Nevertheless, simultaneously with the processes seeming a democratic status to the Serbs in Croatia, strong reactionary, non-democratic and chauvinist-nationalist Serbophobic Croatian forces were also active. To them, hatred towards Serbs was one of the principal tasks and objectives Intolerance towards the Serbs already began to manifest itself at the time of the inauguration of the Military Bolder, particularly in the ranks of the Croatian feudal lords and the Catholic Chinch. These institutions strove to transform the Krajina people, both Serbs and Croats, into serfs and convert the Serbs into Catholics. The Croatian Catholic Church conducted an anti-Orthodox, anti-Serbian and, after the creation of Yugoslavia, an anti-Yugoslav campaign up to the present day based on Catholic proselytism, namely the Roman Catholic (Vatican) intolerance and aggression towards Orthodoxy. Some seminaries and monasteries of the Croatian Catholic Church were nurseries of the Croatian clero- nationalism, Serbophobia and the Ustashi movement.

The second form of the Croatian Serbophobic national-chauvinism developed in the intellectual circles, in some political parties, and in the Croatian Parliament in the second half of the 19th century. It was based on the Croatian state and historical law looted in the laws of feudal fiefs.

The fruits of these two negative processes are manifested in numerous purges of the Serbs in Croatia and everywhere else where the rightist and cleronationalist system could leach. Large scale physical attacks on the Serbs and their property occurred at the late 19th. century and the early 20th and during World War I. There were even elements of an anti-Serbian genocide in the war. Those are wrong who deem that the crimes of the Ustashi done to the Serbs in the course of World War II are sort of vengeance for the alleged crimes done to the Croats in the Kingdom of SHS/Yugoslavia Hatred towards Serbs and the ideas of sole Croatism and pan-Croatism had existed long be fore 1918. An extensive and horrible anti Serbian genocide organised by the Croatian state occurred during World War II. Genocidal seed in the Croats was not uprooted after the war, either. This is evident from the latest events in the Republic of Croatia when ethnic cleansing took place in the Serbian regions, when the Serbs were expelled, dismissed from work and maltreated- in numerous ways on national and religious grounds.[19]

With regard to this it should be emphasised that the main cause of perturbing the tolerable relations between the Croats and Serbs on the territory of the former Croatia, and elsewhere, lies in the aggressive, intolerant, non-democratic and non-Christian actions of the Croatian Catholic Church. Its decade-long, better to say century-long negative “breeding” of the Croatian folk, particularly in the ethnically mixed (contact) Serbo-Croatian districts had as a consequence the advent of a repulsive attitude among the wide strata of the Croatian people towards everything that is Orthodox and Serbian. They are taught that the Serbs, with regard to civilisation and history, are a people of lower rank that are aggressive, prone to conquer and oppress; their features being coarseness, roguery, fraud, infamy, guile, corruptibility, propensity to robbery and murders. Such total demonization of our people by the major portion of the Croatian Catholic Church (with the blessing of the Vatican) and the Croatian nationalists and chauvinists, from Starčević to the present leading establishment, brought about pogroms over the Serbs in the late 19th and early 20th centuries in the brutal Ustashi raids during World War II, and even in our times.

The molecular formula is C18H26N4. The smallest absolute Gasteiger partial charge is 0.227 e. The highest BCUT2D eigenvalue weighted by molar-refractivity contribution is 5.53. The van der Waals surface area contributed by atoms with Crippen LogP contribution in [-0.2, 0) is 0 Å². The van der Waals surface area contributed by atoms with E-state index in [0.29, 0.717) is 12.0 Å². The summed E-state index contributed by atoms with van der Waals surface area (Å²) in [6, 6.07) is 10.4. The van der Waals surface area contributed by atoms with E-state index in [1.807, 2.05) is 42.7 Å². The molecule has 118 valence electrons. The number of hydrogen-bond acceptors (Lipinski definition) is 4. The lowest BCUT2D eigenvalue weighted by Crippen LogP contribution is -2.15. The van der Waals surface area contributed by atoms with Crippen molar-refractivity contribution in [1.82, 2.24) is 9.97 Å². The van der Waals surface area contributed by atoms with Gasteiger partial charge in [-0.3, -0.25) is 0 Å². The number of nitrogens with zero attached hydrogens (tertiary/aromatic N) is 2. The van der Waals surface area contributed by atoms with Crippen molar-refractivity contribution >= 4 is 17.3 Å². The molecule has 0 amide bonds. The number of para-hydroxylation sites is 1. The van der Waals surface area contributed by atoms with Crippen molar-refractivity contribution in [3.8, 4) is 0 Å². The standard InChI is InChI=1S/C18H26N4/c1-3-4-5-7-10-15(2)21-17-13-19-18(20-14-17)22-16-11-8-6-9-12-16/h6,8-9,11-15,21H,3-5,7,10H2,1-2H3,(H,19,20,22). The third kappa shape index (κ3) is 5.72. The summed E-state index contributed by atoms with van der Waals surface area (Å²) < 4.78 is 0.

The solution to the political crisis in the former SFRY primarily depends on the Serbo-Croatian relations. To ensure their steadiness, much higher grade of confidence between the Serbs and Croats should exist. The Serbian side wants co-operation and equitable relations. The Serbian state and the Serbian Orthodox Church have never indulged into any organised conversion of the Croats or genocide. Many times, however, the Croatian side was, unfortunately, extremely intolerant towards the Serbs. This means that the key to the Serbo-Croatian relations is in the hand of the Croats. To have the relations at least correct and worthwhile the Croatian side should accept the Serbs living west of the Drina river as the partner in all the fields of socio-economic, political and other activities and cease claiming ownership over the territories that do not belong to Croatia, i.e. Bosnia and Herzegovina, Baranja, Srem, and the Bay of Kotor.

If only the first post-war Yugoslav leaders Croats (Josip Broz, Bakarić, Krajačić) and the party, spiritual, and state leaders of the Republic of Croatia had bowed to the shades of the innocent victims in Jasenovac, Glina church, Jadovno or other Ustashi-organised scaffold, and if only they had a more civilised and more democratic conduct towards the Serbs in Croatia, the Republic of Serb Krajina would not have likely appeared. If the Croatian state, political and spiritual leaders had publicly pronounced profound condemnation of the Starčević-Pavelić ideology and the Ustashi movement they would have done much more for bringing closer the Serbs and Croats in Croatia and Bosnia and Herzegovina than any tales on brotherhood and unity. The Croats, the Croatian Catholic Church in particular, and the Croatian leading intellectuals and politicians hold the key to the Croatian-Serbian relations and to the bulk of the political crisis in the former Yugoslavia.